CANCER: Cancer claims the lives of more than half a million Americans every year and is the second leading cause of death after heart disease. But the numbers of deaths and people afflicted with the disease continue to decline, according to the Centers for Disease Control and Prevention. While the latest data is for 2008, officials said the trend continued in more recent years.

The federally funded CDC attributes the decline to identifying populations with unhealthy sedentary lifestyles and obesity, and intervening in a targeted way to improve their health and prevent cancer.

The highest rate of cancer deaths in the United States is for lung cancer, followed by prostate, breast cancer among women, colon, pancreatic, ovarian cancer and leukemia.

While lung cancer causes a greater rate of deaths, it is not the most frequent cancer. More Americans contract prostate cancer than any other type of the disease, followed by women with breast cancer. Lung cancer is third, followed by colon cancer, women with cancer of the uterus, and urinary bladder cancer.


SMOKING: The number of Americans who smoke continues to gradually decline, to 19 percent of adults over 18 in 2011, the latest year for which statistics are available, from 19.3 percent in 2010. The news is even better for young adults: the rate of smoking among 18- to 24-year-olds dropped to 18.9 percent in 2011 from 24.4 percent in 2005.

The best trend of all is that four out of five teenagers do not smoke, and teen smoking has been on the decline since 2000, although the rate of decline has slowed.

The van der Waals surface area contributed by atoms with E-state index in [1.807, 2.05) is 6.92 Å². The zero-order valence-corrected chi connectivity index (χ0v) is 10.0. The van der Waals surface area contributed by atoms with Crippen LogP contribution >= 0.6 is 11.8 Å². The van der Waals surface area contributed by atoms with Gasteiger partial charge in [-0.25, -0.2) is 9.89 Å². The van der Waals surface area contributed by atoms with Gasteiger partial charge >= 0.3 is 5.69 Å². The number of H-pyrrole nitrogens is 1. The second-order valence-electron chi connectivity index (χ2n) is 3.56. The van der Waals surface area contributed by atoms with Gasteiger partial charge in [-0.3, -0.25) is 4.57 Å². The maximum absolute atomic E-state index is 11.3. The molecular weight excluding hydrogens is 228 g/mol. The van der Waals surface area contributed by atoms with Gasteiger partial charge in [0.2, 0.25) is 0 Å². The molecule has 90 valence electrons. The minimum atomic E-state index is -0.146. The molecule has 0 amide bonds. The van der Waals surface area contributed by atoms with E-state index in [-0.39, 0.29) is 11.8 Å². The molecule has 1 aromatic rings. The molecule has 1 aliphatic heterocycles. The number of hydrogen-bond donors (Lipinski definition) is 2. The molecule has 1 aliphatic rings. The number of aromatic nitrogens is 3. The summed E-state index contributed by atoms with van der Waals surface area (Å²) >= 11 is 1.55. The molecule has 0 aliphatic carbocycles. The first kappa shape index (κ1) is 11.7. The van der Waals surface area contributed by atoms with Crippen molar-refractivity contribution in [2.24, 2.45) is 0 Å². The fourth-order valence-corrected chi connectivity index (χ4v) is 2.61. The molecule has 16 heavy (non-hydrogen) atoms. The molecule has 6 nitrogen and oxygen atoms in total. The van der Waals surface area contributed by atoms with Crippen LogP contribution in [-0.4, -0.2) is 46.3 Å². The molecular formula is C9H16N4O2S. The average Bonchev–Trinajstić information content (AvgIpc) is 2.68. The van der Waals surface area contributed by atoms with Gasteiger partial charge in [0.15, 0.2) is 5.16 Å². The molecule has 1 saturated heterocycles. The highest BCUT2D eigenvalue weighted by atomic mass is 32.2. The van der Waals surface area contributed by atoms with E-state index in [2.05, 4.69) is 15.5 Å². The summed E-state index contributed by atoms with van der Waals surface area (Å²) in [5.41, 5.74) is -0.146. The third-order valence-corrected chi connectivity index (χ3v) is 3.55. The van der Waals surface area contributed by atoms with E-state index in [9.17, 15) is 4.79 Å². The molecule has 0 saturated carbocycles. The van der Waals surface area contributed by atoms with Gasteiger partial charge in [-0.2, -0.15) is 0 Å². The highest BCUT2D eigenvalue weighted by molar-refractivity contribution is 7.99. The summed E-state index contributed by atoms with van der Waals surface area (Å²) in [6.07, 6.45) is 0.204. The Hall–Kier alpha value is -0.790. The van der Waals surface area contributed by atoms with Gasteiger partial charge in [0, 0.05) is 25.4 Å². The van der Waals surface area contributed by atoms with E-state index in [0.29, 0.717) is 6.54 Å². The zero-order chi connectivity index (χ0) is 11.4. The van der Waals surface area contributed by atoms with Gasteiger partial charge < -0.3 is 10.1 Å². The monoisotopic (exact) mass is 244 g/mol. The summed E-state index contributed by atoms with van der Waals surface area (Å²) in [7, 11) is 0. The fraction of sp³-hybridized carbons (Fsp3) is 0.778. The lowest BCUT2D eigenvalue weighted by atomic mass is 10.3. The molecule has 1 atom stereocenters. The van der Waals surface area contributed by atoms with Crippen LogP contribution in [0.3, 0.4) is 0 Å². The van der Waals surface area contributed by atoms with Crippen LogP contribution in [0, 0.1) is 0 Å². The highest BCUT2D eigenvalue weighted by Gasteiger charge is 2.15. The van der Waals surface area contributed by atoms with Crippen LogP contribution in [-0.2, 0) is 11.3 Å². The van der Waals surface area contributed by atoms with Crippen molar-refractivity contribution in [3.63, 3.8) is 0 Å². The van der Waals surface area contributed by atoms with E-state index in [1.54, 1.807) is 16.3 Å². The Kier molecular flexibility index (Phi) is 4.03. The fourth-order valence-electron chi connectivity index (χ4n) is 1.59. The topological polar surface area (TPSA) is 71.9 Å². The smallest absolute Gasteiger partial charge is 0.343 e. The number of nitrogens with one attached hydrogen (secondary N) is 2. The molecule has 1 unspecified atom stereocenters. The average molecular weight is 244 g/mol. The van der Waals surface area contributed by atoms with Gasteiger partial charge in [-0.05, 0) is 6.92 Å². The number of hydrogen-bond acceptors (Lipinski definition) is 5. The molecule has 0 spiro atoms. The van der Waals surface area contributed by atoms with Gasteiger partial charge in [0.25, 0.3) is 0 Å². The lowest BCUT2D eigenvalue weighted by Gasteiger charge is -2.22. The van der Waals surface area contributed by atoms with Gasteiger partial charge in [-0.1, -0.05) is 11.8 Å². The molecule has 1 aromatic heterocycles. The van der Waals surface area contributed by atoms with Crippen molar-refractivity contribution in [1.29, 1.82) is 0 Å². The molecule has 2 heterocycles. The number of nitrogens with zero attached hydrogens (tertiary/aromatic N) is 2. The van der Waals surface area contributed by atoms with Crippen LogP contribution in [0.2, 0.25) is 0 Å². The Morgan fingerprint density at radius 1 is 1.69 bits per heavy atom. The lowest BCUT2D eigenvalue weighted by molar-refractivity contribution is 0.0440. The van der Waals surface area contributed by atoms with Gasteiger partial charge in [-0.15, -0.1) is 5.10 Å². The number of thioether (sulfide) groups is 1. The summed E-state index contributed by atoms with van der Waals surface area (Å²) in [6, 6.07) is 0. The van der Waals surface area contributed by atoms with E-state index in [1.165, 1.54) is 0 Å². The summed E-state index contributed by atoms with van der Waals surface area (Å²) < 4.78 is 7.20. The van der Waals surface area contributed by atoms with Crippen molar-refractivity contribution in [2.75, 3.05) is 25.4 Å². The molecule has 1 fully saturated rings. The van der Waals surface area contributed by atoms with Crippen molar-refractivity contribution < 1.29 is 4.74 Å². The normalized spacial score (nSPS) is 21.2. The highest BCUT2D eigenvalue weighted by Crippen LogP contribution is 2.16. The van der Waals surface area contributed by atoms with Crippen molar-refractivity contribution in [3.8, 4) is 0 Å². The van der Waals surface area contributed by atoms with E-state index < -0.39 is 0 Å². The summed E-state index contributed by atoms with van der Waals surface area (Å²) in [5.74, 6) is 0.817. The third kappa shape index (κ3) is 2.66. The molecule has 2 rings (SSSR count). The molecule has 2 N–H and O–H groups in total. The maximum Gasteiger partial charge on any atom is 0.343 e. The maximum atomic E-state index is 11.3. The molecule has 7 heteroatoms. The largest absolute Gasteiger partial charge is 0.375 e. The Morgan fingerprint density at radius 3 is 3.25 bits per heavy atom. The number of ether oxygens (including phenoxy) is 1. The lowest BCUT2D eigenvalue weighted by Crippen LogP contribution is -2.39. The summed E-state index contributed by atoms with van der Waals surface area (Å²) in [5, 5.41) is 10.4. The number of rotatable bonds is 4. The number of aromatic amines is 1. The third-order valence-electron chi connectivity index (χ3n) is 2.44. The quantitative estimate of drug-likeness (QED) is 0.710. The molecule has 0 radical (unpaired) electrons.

Fewer people addicted to tobacco means lower health costs and fewer deaths, such as from lung cancer, down the road, according to the CDC.



TEEN PREGNANCY: The number of births to girls aged 15 to 19 fell 8 percent in 20ll to a record low level. Teens seems to be less sexually active and more of those who are active seem to be using birth control, the CDC said.


CHILD OBESITY: After years of grim news about Americans getting fatter and sedentary, overweight children fixated on video games, the first signs of hope emerged this year. The CDC said new data showed a “modest” decline in child obesity in recent years. Two possible reasons – higher rates of breastfeeding and rising awareness of the importance of physical activity among young kids. A CDC study found 13 percent of preschoolers surveyed were obese in 1998, growing to 15 percent in 2003, but again falling below 15 percent by 2010, the most recent study year.


DRINKING AND DRIVING: The incidence of Americans driving after drinking too much has declined by 30 percent over the past 5 years although it remains a serious problem. Four-in-five drunk drivers are men and especially men from ages 21 to 34.

The best news is that drinking and driving among teenagers has fallen 54 percent since 1991. Only about 10 percent of teens ages 16 years or older had driven after drinking in 2011 compared with more than 20 percent two decades ago.

The reasons for this success include a minimum drinking age of 21 in all states, zero tolerance laws, graduated drivers’ license systems and better parental monitoring, according to the CDC.



LAW ENFORCEMENT DEATHS: Deaths of law enforcement officials in the line of duty fell by 23 percent in 2012 after two years of sharp increases. Some 127 federal, state and local officers were killed, with traffic accidents the top cause of death, followed by shootings.

The National Law Enforcement Officers Memorial Fund attributed the reduction to better safety for police such as use of bullet-proof vests.

While national headlines have regularly featured terrible shootings such as those at an elementary school in Newtown, Connecticut and a movie theater in Aurora, Colorado, the number of police officers killed in shootings fell 32 percent in 2012.